Left to our own devices

Back in the day, our sources of fun didn’t require batteries


Many kids today have almost everpresent access to electronic devices to recreate. Maybe I’m jealous. When I was a kid the closest thing to a device was an Etch A Sketch and I never mastered that. Oh sure, one could play a pinball machine now and then and pool was popular, but more often than not, these were found in bars so they weren’t much of an option for a kid living in the country.

“Hey Mom, I’m heading over to the tavern to play some pool with the guys, okay?” No, that scenario didn’t happen. Instead, kids in my day, rather than owning devices, were left to their own devices which in many cases made going down to the tavern to play pool look like the more reasonable option. In fact, being left to my own devices was anything from fun to fearsome or creative to critical and the only way to explain it is to look at some of them.

Having read about the adventures of Huck Finn, most boys dreamed of building their own raft and my cousin and I were no exception. Our raft consisted of railroad ties bound together with a few 2x4s. After pushing and levering the heavy creation into our pond, we should have taken a hint from the fact the raft hovered barely above the water line. Undaunted, we simultaneously jumped onto the craft which promptly sunk into the ice-cold waters of early spring.

It was a good lesson in the need for a testing phase. We should have thrown a Rhode Island Red or two onto the thing first as it’s doubtful it would have held them either. This would have been a good lesson too for the Anderson boys who lived in the neighborhood. For their device, they built a parachute out of a bed sheet and their first test flight was from the hay mow from their very sizeable barn. We got wet. They broke bones.

Rocks were great devices and we skipped them on water or threw them at trees and such just to see what we could hit. I don’t recall actually hitting anything memorable, but it was a good way to spend time in the country. I suspect folks in the city would just as soon kids didn’t throw rocks, but it’s just a guess. Little red wagons were popular devices, but kids quickly grew out of the need to pull loads around and shifted instead to the everincreasing desire for thrills.

Given wagons had wheels and most everyone had a slope of some sort nearby, the next step was obvious. What was not obvious is that a wagon is not a worthy ride at twenty mph down a steep ditch bank and the resulting cataclysmic crashes are why, I suspect, there are so few antique Radio Flyers around today in good shape. On the topic of wheels, every kid had a bicycle when I was young and we used them whenever we wanted to get somewhere or to simply free ourselves from the terrifying clutches of being stuck at home.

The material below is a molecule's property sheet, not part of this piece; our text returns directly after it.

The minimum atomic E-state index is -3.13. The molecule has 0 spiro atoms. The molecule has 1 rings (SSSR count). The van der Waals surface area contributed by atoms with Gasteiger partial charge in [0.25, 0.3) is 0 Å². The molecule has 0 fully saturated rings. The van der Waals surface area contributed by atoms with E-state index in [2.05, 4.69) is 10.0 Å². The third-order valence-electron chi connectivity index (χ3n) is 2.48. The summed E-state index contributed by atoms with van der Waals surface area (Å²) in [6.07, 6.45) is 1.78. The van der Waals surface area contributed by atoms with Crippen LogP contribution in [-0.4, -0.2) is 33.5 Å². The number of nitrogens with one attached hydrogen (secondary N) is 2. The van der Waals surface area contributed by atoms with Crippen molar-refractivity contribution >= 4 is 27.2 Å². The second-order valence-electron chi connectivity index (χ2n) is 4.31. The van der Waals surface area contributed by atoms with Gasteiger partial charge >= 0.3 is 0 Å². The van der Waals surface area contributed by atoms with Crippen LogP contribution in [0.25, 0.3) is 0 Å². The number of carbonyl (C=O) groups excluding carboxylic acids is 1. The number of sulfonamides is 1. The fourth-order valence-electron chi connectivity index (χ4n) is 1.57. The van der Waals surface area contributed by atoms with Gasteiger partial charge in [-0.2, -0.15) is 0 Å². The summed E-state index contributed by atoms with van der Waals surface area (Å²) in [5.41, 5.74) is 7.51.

This is in stark contrast to the chauffeur system and the love of the great indoors kids have today with their fancy devices. Drive about in any town of choice on a beautiful Saturday afternoon and see how many kids you see on a bicycle, skates, skateboards or walking for that matter. It’s not many.

If Darwin’s theory were to hold true, generations from now, kids’ legs will eventually be reduced to little pedestals just strong enough to pop them onto the couch or, perhaps, their legs will simply fall off altogether. On the other hand, they will likely have thumbs that can crush rocks which will prove useful, I assume, in playing Fortnite XVII. If that scenario doesn’t encourage a hope for God-inspired creation over evolution I don’t know what will.

Just a few of many other devices included forts, frogs, sword fights with cattail stems, homemade slingshots (great device for hitting your thumb with rocks), good climbing trees, board games and Allstate. I’ve noted before that I didn’t have a horse as a kid even though we had a small farm. You’d think we would have had a horse. But instead, we had cattle and for a couple years, a monstrous Hereford bull named Allstate, would visit our farm for a month or so.

One day, my father hoisted me onto the back of Allstate (at my request) to see what kind of ride I could get out of it. Dad was a good father, the best actually, but apparently, his disdain of owning a horse exceeded his concern over me riding a one-ton bull. Allstate was nothing like a bull you see on a rodeo circuit. He was rather tame, actually, but I can tell you he wasn’t much into giving rides either and the ride was short. The way I figure it, I may not have had the chance to play video games as a kid, but for a fleeting moment, I had a device the size of a ‘57 Chevy.

I really shouldn’t make light of kids and their options on idle time and recreation today. They are as bright, as talented and as athletic as the generations before them including mine. Not only that, years from now, one of them could be pushing me around in a device and there would be nothing stopping them from plunking me, my remarks and wheelchair into the nearest drink. And I already know what that’s like. This is probably a good place to stop.

Leo Wilenius lives in rural Cook, with his wife Lindy. He is retired from Lake Country Power in Mountain Iron.

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